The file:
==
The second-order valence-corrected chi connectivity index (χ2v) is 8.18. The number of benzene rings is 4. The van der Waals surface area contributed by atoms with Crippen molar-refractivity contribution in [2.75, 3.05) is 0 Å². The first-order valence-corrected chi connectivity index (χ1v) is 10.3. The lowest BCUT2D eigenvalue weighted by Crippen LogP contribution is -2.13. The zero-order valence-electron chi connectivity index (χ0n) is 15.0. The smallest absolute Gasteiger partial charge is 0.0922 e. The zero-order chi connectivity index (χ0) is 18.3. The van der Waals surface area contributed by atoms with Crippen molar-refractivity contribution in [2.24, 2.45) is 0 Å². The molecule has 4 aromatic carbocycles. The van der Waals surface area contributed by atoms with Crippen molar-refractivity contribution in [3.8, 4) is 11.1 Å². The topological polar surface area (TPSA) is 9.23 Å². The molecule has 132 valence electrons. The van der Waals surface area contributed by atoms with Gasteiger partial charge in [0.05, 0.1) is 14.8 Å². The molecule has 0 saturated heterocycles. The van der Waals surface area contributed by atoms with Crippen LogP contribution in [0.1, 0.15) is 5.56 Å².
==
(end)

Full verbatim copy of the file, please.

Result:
The second-order valence-corrected chi connectivity index (χ2v) is 8.18. The number of benzene rings is 4. The van der Waals surface area contributed by atoms with Crippen molar-refractivity contribution in [2.75, 3.05) is 0 Å². The first-order valence-corrected chi connectivity index (χ1v) is 10.3. The lowest BCUT2D eigenvalue weighted by Crippen LogP contribution is -2.13. The zero-order valence-electron chi connectivity index (χ0n) is 15.0. The smallest absolute Gasteiger partial charge is 0.0922 e. The zero-order chi connectivity index (χ0) is 18.3. The van der Waals surface area contributed by atoms with Crippen molar-refractivity contribution in [2.24, 2.45) is 0 Å². The molecule has 4 aromatic carbocycles. The van der Waals surface area contributed by atoms with Crippen molar-refractivity contribution in [3.8, 4) is 11.1 Å². The topological polar surface area (TPSA) is 9.23 Å². The molecule has 132 valence electrons. The van der Waals surface area contributed by atoms with Gasteiger partial charge in [0.05, 0.1) is 14.8 Å². The molecule has 0 saturated heterocycles. The van der Waals surface area contributed by atoms with Crippen LogP contribution in [0.1, 0.15) is 5.56 Å².